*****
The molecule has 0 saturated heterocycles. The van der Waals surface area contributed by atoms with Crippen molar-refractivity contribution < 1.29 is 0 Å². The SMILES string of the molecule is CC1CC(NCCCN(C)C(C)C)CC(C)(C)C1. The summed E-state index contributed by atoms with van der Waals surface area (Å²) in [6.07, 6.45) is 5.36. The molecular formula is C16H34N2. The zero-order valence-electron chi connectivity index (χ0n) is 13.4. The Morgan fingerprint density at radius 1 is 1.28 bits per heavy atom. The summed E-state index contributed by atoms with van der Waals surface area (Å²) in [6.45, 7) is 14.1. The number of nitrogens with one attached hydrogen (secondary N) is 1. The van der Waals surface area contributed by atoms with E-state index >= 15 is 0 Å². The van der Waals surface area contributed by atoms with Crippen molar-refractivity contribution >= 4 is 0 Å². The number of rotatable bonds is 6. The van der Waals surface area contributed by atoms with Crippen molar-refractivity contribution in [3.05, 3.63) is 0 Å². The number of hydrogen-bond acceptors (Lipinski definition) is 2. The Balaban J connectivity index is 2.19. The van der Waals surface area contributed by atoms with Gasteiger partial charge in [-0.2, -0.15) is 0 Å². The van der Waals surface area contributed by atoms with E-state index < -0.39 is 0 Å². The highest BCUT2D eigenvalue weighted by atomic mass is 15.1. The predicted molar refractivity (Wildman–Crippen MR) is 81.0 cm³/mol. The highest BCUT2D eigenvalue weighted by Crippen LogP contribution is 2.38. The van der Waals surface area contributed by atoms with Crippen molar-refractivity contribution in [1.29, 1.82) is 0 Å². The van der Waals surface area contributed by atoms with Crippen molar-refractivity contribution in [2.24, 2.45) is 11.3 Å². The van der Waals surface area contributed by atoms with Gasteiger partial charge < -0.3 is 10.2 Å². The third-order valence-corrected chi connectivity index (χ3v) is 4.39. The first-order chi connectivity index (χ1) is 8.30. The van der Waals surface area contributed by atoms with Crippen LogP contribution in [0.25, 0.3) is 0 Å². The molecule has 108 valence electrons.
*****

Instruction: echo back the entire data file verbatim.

The molecule has 0 saturated heterocycles. The van der Waals surface area contributed by atoms with Crippen molar-refractivity contribution < 1.29 is 0 Å². The SMILES string of the molecule is CC1CC(NCCCN(C)C(C)C)CC(C)(C)C1. The summed E-state index contributed by atoms with van der Waals surface area (Å²) in [6.07, 6.45) is 5.36. The molecular formula is C16H34N2. The zero-order valence-electron chi connectivity index (χ0n) is 13.4. The Morgan fingerprint density at radius 1 is 1.28 bits per heavy atom. The summed E-state index contributed by atoms with van der Waals surface area (Å²) in [6.45, 7) is 14.1. The number of nitrogens with one attached hydrogen (secondary N) is 1. The van der Waals surface area contributed by atoms with E-state index >= 15 is 0 Å². The van der Waals surface area contributed by atoms with Crippen molar-refractivity contribution >= 4 is 0 Å². The number of rotatable bonds is 6. The van der Waals surface area contributed by atoms with Crippen molar-refractivity contribution in [3.05, 3.63) is 0 Å². The number of hydrogen-bond acceptors (Lipinski definition) is 2. The Balaban J connectivity index is 2.19. The van der Waals surface area contributed by atoms with Gasteiger partial charge in [-0.2, -0.15) is 0 Å². The van der Waals surface area contributed by atoms with E-state index < -0.39 is 0 Å². The highest BCUT2D eigenvalue weighted by atomic mass is 15.1. The predicted molar refractivity (Wildman–Crippen MR) is 81.0 cm³/mol. The highest BCUT2D eigenvalue weighted by Crippen LogP contribution is 2.38. The van der Waals surface area contributed by atoms with Crippen molar-refractivity contribution in [1.29, 1.82) is 0 Å². The van der Waals surface area contributed by atoms with Crippen molar-refractivity contribution in [2.24, 2.45) is 11.3 Å². The van der Waals surface area contributed by atoms with Gasteiger partial charge < -0.3 is 10.2 Å². The third-order valence-corrected chi connectivity index (χ3v) is 4.39. The first-order chi connectivity index (χ1) is 8.30. The van der Waals surface area contributed by atoms with Crippen LogP contribution in [0.25, 0.3) is 0 Å². The molecule has 108 valence electrons.